For as long as I can remember my Dad has been a professional Santa at Christmas. Yesterday my mum forwarded a review posted by an elated mother about his epic Santa skills. This year Dad had the opportunity to learn some Makaton; a language programme using signs and symbols that helps people to communicate. It is designed to support spoken language and can also be useful for those children and adults who struggle to communicate via speech. One little boy visited Santa (my Dad) this year looking only for a picture with the magical present deliverer. His mother explained that he wouldn’t be able to talk with my Dad, who usually has a little conversation with each child. Fortunately, because of his Makaton training, Dad was able to communicate well with the young boy. In the review the mother gushed that this encounter had not only made her year but also made her cry! Go Dad! Such a simple act placed value on a little boy and his mother. In a small way, in that moment my Dad was able to enter into their world and reaffirm their importance.
So many times in the gospels we see how Jesus places value upon others, on those in society that due to the culture of the day would have been seen as less-than in many ways. One particular account that I love is when Jesus heals a man with leprosy, recorded in Matthew 8 v 1-3….
“When Jesus came down from the mountainside, large crowds followed him. A man with leprosy came and knelt before him and said, “Lord, if you are willing, you can make me clean.”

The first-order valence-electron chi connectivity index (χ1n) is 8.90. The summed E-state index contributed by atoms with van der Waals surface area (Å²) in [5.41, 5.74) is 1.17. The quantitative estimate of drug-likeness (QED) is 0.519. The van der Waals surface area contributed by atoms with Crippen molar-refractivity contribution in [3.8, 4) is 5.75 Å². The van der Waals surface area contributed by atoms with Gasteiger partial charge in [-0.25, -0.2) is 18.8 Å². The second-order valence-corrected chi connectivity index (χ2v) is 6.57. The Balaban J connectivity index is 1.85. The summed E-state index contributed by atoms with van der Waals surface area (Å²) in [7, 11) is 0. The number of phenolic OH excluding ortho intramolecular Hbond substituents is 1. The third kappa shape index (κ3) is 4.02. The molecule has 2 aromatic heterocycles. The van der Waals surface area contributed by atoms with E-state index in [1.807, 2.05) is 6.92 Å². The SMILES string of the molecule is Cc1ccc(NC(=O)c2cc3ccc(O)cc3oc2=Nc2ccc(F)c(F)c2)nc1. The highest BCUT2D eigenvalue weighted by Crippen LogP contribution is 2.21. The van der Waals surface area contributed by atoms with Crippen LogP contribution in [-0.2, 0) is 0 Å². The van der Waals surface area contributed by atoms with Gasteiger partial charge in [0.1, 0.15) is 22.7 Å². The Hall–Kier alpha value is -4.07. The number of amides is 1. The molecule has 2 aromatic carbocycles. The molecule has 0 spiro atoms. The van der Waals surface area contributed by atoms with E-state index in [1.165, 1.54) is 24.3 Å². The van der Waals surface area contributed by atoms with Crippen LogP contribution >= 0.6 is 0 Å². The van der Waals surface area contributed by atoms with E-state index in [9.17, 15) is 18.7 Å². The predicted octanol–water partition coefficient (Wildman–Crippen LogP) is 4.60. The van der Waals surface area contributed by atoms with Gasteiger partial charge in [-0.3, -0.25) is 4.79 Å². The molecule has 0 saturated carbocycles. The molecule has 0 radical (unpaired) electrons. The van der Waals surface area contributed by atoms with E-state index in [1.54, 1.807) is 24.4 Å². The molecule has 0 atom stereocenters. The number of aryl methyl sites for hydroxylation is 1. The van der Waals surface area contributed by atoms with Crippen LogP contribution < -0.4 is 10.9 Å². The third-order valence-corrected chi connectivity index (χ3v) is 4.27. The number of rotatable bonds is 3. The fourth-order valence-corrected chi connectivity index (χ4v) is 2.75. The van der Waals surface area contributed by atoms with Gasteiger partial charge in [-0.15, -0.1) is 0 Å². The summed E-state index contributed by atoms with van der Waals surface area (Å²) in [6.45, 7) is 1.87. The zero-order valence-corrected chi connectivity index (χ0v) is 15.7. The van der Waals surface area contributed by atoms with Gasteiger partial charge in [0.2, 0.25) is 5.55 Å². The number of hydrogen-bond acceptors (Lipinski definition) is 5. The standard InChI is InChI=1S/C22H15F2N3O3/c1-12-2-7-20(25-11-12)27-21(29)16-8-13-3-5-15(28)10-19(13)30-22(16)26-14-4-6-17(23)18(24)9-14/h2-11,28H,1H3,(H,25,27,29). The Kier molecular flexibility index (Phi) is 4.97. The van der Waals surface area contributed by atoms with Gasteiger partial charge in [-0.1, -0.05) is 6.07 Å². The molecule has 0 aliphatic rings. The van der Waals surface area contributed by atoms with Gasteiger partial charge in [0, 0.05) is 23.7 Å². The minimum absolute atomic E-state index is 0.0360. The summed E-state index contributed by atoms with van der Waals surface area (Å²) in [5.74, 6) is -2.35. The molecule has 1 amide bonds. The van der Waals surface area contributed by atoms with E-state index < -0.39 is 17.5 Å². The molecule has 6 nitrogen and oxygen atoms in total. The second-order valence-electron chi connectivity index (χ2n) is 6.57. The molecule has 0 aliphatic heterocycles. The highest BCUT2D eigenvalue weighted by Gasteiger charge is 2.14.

Jesus reached out his hand and touched the man. “I am willing,” he said. “Be clean!” Immediately he was cleansed of his leprosy. Then Jesus said to him, “See that you don’t tell anyone. But go, show yourself to the priest and offer the gift Moses commanded, as a testimony to them.”
Other than the incredible fact that Jesus healed him, what I love is the recorded detail that Jesus reached out his hand and touched him. It is likely that this man hadn’t encountered any human touch for a long time due to his leprosy, and the belief that he was therefore unclean. Before Jesus declared that He was willing to heal the man, He first showed him that he was valuable, loved and worthy of being touched even in his current sick state. In reaching out and touching the man he showed His heart of love towards him in a society that would have deemed him as worthless.
Sienna, my now 10 month old daughter is entering a beautiful stage of development, where she has begun to smile at everyone. Her big brown eyes gaze expectantly at people as she waits for them to notice her, and then she welcomes that recognition with a huge grin! The pure joy that shoots across her face when someone gives her a wave or even a hint of attention is infectious. Her smile is genuine and pure and you can’t help but beam from the inside out in return. This unbiased, non-judgemental and unconditional love that she offers, often gets a coo and a smile in response, and in that moment offers a metaphorical outstretched hand to the lucky recipient. From the full tank of love, smiles and acceptance that she has received from myself and Rich, as well as her close family and friends, she is able to offer the same to others. She hasn’t yet learned to conceal her true feelings and so what you see is what you get.
This Christmas season I’m reminded again how easy and important it is to value one another. Jesus stepped out of His glory and took on human flesh, to once again place value on all humanity. A value so great it cost Him his life. From an overflow of love, He paid the ultimate price so that we may know how valuable we are to Him. My prayer this Christmas is that He would help me to continue to know His love and my true value in Him, and so therefore be empowered to show it to others. If we could keep life that simple I wonder what a difference that would have on us, and what a difference we could make to our world. In knowing our own value, we also learn the value of others.
1 John 4 v 19
“We love because He first loved us.”